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Sunday, May 28, 2017
Southwest Louisiana ,


Changes needed for TOPS program

Last Modified: Monday, March 31, 2014 11:14 AM

The first thrust at bringing some reforms to Louisiana’s college scholarship program met defeat last week, but other legislation appears to be warming up in the bullpen.

Proponents say changes are needed in the popular Taylor Opportunity Program for Students, or TOPS, to rein in costs and to add a degree of difficulty in qualifying for the funding.

House Bill 385, by state Rep. Joe Harrison, R-Houma, addressed some of those issues but suffered an 8-4 death in the House Education Committee.

H.B. 1023 by House Speaker Chuck Kleckley, R-Lake Charles, is said to have a better chance. He is proposing to raise the minimum standards for a student to qualify for TOPS to a 2.75 grade point average and a score of 22 on the ACT. If approved, those standards would apply in 2018, 2019 and 2020. Beginning in 2021, students would have to earn a 3.0 GPA and a 24 on the ACT.

Currently, the standards are a 2.5 GPA and a minimum score of 20 on the ACT for students to qualify for the lowest level of TOPS.

Kleckley’s bill also calls for freshmen and sophomores to shoulder a larger share of their tuition costs. The tuition of juniors and seniors would be fully funded as they are now.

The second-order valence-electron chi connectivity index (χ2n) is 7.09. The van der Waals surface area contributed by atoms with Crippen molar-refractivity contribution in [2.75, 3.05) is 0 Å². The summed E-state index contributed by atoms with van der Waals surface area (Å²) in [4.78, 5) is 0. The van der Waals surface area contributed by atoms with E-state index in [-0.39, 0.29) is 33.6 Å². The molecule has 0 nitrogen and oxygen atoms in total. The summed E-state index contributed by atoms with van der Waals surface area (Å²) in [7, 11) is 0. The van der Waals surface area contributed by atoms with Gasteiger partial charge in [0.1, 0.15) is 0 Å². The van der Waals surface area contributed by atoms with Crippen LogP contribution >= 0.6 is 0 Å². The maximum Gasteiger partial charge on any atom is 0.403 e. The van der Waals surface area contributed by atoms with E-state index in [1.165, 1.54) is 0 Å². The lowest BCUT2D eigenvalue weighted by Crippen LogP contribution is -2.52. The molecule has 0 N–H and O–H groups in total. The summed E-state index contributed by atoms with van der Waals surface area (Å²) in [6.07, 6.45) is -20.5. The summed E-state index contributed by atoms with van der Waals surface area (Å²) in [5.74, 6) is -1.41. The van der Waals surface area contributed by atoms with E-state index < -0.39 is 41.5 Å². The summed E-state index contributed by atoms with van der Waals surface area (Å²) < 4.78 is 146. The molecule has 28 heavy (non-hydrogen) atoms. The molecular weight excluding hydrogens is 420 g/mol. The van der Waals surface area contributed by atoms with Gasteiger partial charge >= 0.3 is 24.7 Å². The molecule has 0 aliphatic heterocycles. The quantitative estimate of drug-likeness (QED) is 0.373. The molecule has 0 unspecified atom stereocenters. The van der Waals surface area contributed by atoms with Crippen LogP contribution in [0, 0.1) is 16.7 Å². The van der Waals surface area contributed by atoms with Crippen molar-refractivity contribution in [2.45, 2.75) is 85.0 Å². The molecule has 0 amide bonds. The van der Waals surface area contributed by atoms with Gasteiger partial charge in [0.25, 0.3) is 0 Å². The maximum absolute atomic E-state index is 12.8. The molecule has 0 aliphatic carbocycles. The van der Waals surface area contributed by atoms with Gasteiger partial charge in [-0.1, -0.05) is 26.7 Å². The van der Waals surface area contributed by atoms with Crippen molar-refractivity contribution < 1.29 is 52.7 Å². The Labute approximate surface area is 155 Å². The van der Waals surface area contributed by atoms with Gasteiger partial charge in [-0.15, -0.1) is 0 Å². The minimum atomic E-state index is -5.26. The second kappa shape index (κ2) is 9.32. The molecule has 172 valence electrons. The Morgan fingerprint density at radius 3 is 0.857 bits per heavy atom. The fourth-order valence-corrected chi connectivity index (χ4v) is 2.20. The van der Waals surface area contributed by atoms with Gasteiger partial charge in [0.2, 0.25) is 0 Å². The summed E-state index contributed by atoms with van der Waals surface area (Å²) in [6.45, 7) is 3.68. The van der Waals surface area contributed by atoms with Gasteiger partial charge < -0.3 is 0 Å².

The speaker’s bill would also dedicate any savings to other scholarship programs for qualifying students.

Kleckley has indicated he will likely amend his bill to better its chances of passage.

More than 47,000 students took advantage of TOPS during the 2012-2013 school year. But some people argue that it is unsustainable, pointing out that costs have risen from $95 million since the program’s inception in the late ’90s to about $220 million for the current year.

“If we don’t do this, there will be no TOPS,” said Harrison.

Some lawmakers are also interested in recouping some of the TOPS payments from students who drop or flunk out of college.

But opponents argue that raising standards, particularly on the ACT where traditionally minority students have scored lower than white students, will eliminate deserving students from the program.

“What are they trying to do? Make it a program for the rich?” said James Caillier, a representative from the Patrick Taylor Foundation, which bears the name of the man who hatched the idea for the program.

Gov. Bobby Jindal has staunchly opposed any changes to TOPS.

This battle will likely be waged in the coming weeks and certainly bears watching for the passion and practicality emanating from both sides.

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